Sim Hutchins is a relatively new name to us. He first caught our ear when he featured on The Bedroom Club III, a mini-compilation put together by No Pain In Pop a few months ago. This feature preceded an album, I Enjoy To Sweep A Room, which was released last week. It’s a gloriously dark affair, all decomposed beats and abrasive washes. The Fader ran with a headline that “Sim Hutchins’ Debut Album Is 2015 AF”, so it was appropriate that we had a lovely conversation over Google Chat recently. He told us about the album’s concept, how he loves to make music with lo-fi gear, and how if something’s not on Discogs, well it just doesn’t exist.
Hey man. “How do? Just been working on some new projects today.” Can you shed any light? “My good friend Owen, a fellow video artist, poet and outsider-folktronika hero (recording under the name O.D. Davey) has vocalled something I sent him, we’re looking at doing an EP of sorts. He had an album out on Tomlab this year.” Oh sweet. How do you see that collab going, would you meet up and sketch things out or just send files back and forth? “We live pretty close to each other, but he’s pretty much recorded all the vox in his bedroom and the track’s practically done now. He has an amazing work rate, which I would struggle to match if I tried to do even a quarter of the stuff he accomplishes in a month! I work in a more ponderous/obsessive manner.” Does that mean things take their time in seeing the light? How long ago did you start working on (what would become) I Enjoy To Sweep A Room? “Yeah definitely, I do like to just mull things over for a while after they’re done. The album was about two years in the making, but a lot of the tracks I ended up shelving and that became the Ecology Tapes release. “Tie Me To A Rocket” was the first track I made for it, and it was actually a demo I sent to No Pain In Pop when Tom K originally contacted me.
That’s interesting. I was going to comment that the Ecology Tapes release seemed a lot more hazy and abstract, but I guess you just put each bunch into different groupings, for want of a better word? “Yeah totally. I mean I Enjoy To Sweep A Room is kinda electronica-based tracks punctuated with ambient interludes, and that was my plan for the flow of the record to be fair. It’s weird as you do have to work a little to time constraints for a single 12″ vinyl so I did bear that in mind as the record came together. “Nihilism Was Not Sustainable” could have been 25mins long!” Was it always in your mind that the album would be getting a physical release? “Yes, because of the label that was putting it out. I love how NPIP are really into the physical product side of the label, they’re on their 49th release now and I’m pretty sure that every one was either 7″, 12″ or a CD. I was a huge fan of them before I even pondered the thought of releasing a record with them.”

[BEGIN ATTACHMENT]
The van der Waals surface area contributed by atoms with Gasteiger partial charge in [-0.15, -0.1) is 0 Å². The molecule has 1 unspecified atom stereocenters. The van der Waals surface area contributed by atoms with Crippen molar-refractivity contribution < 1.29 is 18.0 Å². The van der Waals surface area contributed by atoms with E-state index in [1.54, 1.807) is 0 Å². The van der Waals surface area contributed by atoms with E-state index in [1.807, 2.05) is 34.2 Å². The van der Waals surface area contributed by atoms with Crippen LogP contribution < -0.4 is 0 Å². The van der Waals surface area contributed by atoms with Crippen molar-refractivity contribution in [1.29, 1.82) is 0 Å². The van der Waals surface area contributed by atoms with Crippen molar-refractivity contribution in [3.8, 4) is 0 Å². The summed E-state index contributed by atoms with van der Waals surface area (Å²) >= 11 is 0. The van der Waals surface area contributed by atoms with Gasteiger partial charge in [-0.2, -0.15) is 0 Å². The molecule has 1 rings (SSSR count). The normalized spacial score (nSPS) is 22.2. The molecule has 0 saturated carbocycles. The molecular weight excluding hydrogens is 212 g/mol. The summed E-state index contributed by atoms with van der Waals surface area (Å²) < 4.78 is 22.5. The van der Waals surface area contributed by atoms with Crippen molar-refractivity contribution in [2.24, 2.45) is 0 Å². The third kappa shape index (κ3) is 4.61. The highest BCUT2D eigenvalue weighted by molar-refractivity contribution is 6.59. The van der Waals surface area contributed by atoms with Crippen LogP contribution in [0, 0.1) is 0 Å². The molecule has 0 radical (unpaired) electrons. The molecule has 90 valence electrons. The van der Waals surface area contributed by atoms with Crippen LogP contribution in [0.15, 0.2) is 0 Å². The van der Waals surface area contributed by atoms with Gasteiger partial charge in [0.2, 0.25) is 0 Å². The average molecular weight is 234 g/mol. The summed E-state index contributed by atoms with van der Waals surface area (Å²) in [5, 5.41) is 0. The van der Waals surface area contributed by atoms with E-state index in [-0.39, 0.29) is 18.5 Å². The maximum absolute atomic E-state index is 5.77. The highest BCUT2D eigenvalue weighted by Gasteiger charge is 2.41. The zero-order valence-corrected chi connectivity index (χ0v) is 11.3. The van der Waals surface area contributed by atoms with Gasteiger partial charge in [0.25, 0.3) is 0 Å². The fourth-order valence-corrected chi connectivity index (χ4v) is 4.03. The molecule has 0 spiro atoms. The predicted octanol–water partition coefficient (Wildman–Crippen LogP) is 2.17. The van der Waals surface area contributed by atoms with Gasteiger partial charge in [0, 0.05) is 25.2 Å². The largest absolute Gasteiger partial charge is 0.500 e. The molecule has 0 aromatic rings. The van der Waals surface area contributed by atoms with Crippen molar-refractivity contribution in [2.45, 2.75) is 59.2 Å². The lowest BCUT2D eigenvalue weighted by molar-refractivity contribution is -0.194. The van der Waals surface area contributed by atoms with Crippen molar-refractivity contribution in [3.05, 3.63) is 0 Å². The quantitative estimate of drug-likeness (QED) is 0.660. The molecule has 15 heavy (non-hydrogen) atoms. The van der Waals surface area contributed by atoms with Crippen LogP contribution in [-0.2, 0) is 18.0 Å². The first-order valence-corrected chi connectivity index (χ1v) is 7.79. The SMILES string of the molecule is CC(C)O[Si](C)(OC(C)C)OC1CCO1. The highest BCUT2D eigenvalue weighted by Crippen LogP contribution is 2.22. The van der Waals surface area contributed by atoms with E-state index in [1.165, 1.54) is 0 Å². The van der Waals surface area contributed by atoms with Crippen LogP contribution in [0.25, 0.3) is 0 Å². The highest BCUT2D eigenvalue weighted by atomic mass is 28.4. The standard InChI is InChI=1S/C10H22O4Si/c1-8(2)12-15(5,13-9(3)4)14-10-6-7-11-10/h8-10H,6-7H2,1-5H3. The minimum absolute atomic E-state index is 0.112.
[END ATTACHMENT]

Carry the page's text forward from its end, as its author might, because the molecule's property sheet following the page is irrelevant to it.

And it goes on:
I actually have in my ~notes~ that “Nihilism Was Not Sustainable” is ‘epic length’ so it’s funny you say it could have been almost three times as long. “Haha, yesssss. Originally I made the track to fit around two video loops from a Boiler Room clip. How does that fit into the album narrative? Well this track is supposed to represent a sort of process of death, it’s the track before “Brick Through A Church Window”, where you’re kind of experiencing the ultimate destruction of past ideals. It’s a kind of leitmotif for either staying in the past (one that’s fraught with a perpetual pain of sorts) or moving into the light, so to speak. The fact it could be twenty-five minutes was because I picture a kind of purgatory scenario happening, and that scenario takes place in a club.” That’s quite beautiful. Those piano sounds are quite shrill and haunting, I totally get that.